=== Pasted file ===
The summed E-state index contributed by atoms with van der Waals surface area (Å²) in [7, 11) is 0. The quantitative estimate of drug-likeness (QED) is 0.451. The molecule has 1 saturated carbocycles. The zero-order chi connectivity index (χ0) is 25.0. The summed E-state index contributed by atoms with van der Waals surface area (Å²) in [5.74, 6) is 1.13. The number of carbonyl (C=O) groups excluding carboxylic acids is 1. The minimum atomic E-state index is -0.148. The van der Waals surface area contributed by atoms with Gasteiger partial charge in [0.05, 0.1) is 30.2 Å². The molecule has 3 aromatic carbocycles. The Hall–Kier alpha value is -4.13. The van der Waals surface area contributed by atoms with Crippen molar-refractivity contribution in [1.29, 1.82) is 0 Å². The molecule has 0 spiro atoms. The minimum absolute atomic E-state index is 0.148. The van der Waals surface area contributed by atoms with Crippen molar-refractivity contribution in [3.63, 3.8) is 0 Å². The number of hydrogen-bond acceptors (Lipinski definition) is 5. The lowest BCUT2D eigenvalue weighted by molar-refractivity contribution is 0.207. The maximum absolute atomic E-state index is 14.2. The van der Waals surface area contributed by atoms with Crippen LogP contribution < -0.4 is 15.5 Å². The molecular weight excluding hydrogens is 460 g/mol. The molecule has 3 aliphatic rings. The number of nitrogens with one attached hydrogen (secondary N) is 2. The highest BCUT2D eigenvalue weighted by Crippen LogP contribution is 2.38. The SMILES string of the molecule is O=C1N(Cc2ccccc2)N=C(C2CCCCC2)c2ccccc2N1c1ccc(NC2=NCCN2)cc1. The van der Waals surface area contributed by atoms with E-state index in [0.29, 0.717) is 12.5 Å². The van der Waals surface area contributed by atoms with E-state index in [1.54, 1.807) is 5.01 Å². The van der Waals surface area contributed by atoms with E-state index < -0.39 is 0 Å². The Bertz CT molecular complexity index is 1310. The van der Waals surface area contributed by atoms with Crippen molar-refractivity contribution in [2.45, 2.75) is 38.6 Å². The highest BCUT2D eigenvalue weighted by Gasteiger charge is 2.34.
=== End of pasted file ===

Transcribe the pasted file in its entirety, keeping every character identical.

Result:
The summed E-state index contributed by atoms with van der Waals surface area (Å²) in [7, 11) is 0. The quantitative estimate of drug-likeness (QED) is 0.451. The molecule has 1 saturated carbocycles. The zero-order chi connectivity index (χ0) is 25.0. The summed E-state index contributed by atoms with van der Waals surface area (Å²) in [5.74, 6) is 1.13. The number of carbonyl (C=O) groups excluding carboxylic acids is 1. The minimum atomic E-state index is -0.148. The van der Waals surface area contributed by atoms with Gasteiger partial charge in [0.05, 0.1) is 30.2 Å². The molecule has 3 aromatic carbocycles. The Hall–Kier alpha value is -4.13. The van der Waals surface area contributed by atoms with Crippen molar-refractivity contribution in [1.29, 1.82) is 0 Å². The molecule has 0 spiro atoms. The minimum absolute atomic E-state index is 0.148. The van der Waals surface area contributed by atoms with Crippen molar-refractivity contribution in [3.63, 3.8) is 0 Å². The number of hydrogen-bond acceptors (Lipinski definition) is 5. The lowest BCUT2D eigenvalue weighted by molar-refractivity contribution is 0.207. The maximum absolute atomic E-state index is 14.2. The van der Waals surface area contributed by atoms with Crippen LogP contribution < -0.4 is 15.5 Å². The molecular weight excluding hydrogens is 460 g/mol. The molecule has 3 aliphatic rings. The number of nitrogens with one attached hydrogen (secondary N) is 2. The highest BCUT2D eigenvalue weighted by Crippen LogP contribution is 2.38. The SMILES string of the molecule is O=C1N(Cc2ccccc2)N=C(C2CCCCC2)c2ccccc2N1c1ccc(NC2=NCCN2)cc1. The van der Waals surface area contributed by atoms with E-state index in [0.29, 0.717) is 12.5 Å². The van der Waals surface area contributed by atoms with E-state index in [1.54, 1.807) is 5.01 Å². The van der Waals surface area contributed by atoms with E-state index < -0.39 is 0 Å². The Bertz CT molecular complexity index is 1310. The van der Waals surface area contributed by atoms with Crippen molar-refractivity contribution in [2.45, 2.75) is 38.6 Å². The highest BCUT2D eigenvalue weighted by Gasteiger charge is 2.34.